Steve I bend the lock now to grind the face of the locking surface on the tang, I.e to set the lock up. I probably should get my scales all mounted etc before this step but I guess I feel that if I can get to the stage of the blade opening and closing to correct position and the lock engaging as I want it then I am well on my way. In other words these are critical steps that I am most likely to mess up!


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OK so few thing shave gotten in the way of this WIP but I did manage to get some more progress made.

I have drilled the hole in lock for detent ball (2mm ceramic ball) and then I set the ball and with dychem on the blade tang I worked the blade open and shut a couple of times so I had a wear track and then estimated 2 thousands of an inch past that for my detent hole. I found I was just a little past where I should have been meaning I was not getting any engagement before the blade hit the stop pin. I remedied this by drilling a slightly larger hole and a small chamfer but felt this was not the best method. Given I am making three of these folders at the one time I searched around for a better way and came across another technique for defining where to place the hole for the detent to engage in when the blade is closed.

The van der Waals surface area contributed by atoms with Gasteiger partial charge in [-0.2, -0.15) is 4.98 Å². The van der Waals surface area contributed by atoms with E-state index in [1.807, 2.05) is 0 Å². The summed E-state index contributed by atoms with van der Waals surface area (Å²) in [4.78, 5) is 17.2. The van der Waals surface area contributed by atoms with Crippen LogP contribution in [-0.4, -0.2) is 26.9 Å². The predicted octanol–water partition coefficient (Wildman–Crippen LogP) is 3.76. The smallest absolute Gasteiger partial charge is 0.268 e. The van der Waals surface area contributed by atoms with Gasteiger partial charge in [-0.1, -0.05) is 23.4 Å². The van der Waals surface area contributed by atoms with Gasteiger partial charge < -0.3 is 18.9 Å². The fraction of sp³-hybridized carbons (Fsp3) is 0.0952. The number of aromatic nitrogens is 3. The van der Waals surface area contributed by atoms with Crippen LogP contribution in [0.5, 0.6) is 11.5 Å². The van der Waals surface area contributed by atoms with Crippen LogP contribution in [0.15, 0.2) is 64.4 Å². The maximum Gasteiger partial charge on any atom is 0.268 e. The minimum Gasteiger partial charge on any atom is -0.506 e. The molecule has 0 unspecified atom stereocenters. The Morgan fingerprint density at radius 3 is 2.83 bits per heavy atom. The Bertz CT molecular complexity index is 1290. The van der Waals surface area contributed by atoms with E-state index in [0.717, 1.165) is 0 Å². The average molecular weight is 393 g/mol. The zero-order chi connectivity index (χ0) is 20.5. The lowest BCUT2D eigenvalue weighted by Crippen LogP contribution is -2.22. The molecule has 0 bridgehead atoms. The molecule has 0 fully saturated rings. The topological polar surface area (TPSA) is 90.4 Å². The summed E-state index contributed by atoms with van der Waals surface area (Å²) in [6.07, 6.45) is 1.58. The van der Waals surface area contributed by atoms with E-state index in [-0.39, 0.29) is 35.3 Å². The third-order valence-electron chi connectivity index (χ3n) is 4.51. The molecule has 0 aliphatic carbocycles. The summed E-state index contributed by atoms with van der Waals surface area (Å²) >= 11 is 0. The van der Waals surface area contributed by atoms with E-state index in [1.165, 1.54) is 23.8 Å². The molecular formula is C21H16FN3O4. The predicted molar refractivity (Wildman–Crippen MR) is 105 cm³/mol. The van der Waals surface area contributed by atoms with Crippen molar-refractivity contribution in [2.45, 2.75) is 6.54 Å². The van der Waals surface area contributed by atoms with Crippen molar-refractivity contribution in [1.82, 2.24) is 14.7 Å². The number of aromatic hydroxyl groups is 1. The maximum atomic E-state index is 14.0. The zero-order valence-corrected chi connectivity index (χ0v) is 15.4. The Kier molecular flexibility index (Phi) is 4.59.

Instead of marking the track that the detent ball makes and then estimating the correct distance past it as I did in the first version, I tried using the next smallest drill than the stop pin size in the stop pin position meaning the blade can close slightly more than normal. Then you can drill through the liner detent hole straight into the blade with the blade held hard against the temporary smaller stop pin. In the case of the knife I am working on at the moment it has a 1/8 stop pin so next smallest drill is a #31. Here you can see the slight amount it allows the blade to close - I marked blade position with the #31 stop pin and then reinserted the 1/8 and you can see the difference.